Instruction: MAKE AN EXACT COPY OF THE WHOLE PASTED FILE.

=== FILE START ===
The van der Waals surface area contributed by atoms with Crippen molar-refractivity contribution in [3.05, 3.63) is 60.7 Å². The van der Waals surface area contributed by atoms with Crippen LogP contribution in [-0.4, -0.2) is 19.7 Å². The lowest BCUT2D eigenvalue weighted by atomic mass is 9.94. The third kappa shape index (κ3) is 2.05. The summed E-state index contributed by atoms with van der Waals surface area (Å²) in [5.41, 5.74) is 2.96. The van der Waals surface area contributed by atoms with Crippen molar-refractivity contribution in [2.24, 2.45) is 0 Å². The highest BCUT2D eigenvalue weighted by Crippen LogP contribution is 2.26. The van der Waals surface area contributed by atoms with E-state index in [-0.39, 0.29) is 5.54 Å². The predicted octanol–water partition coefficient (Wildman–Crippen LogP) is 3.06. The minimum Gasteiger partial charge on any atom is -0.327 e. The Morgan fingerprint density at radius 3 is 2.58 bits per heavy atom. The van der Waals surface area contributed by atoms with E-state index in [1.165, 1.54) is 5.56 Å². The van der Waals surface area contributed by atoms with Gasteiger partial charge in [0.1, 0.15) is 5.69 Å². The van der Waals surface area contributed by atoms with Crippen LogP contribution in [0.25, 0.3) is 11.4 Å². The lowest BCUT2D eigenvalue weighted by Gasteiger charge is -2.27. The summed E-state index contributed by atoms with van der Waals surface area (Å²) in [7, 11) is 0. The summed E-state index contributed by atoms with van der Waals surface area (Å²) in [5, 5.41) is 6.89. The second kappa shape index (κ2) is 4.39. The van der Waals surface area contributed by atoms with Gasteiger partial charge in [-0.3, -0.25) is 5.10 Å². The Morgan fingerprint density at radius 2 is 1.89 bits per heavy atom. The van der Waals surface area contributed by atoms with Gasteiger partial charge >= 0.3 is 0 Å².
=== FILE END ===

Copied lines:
The van der Waals surface area contributed by atoms with Crippen molar-refractivity contribution in [3.05, 3.63) is 60.7 Å². The van der Waals surface area contributed by atoms with Crippen LogP contribution in [-0.4, -0.2) is 19.7 Å². The lowest BCUT2D eigenvalue weighted by atomic mass is 9.94. The third kappa shape index (κ3) is 2.05. The summed E-state index contributed by atoms with van der Waals surface area (Å²) in [5.41, 5.74) is 2.96. The van der Waals surface area contributed by atoms with Crippen molar-refractivity contribution in [2.24, 2.45) is 0 Å². The highest BCUT2D eigenvalue weighted by Crippen LogP contribution is 2.26. The van der Waals surface area contributed by atoms with E-state index in [-0.39, 0.29) is 5.54 Å². The predicted octanol–water partition coefficient (Wildman–Crippen LogP) is 3.06. The minimum Gasteiger partial charge on any atom is -0.327 e. The Morgan fingerprint density at radius 3 is 2.58 bits per heavy atom. The van der Waals surface area contributed by atoms with E-state index in [1.165, 1.54) is 5.56 Å². The van der Waals surface area contributed by atoms with Gasteiger partial charge in [0.1, 0.15) is 5.69 Å². The van der Waals surface area contributed by atoms with Crippen LogP contribution in [0.25, 0.3) is 11.4 Å². The lowest BCUT2D eigenvalue weighted by Gasteiger charge is -2.27. The summed E-state index contributed by atoms with van der Waals surface area (Å²) in [7, 11) is 0. The summed E-state index contributed by atoms with van der Waals surface area (Å²) in [5, 5.41) is 6.89. The second kappa shape index (κ2) is 4.39. The van der Waals surface area contributed by atoms with Gasteiger partial charge in [-0.3, -0.25) is 5.10 Å². The Morgan fingerprint density at radius 2 is 1.89 bits per heavy atom. The van der Waals surface area contributed by atoms with Gasteiger partial charge >= 0.3 is 0 Å².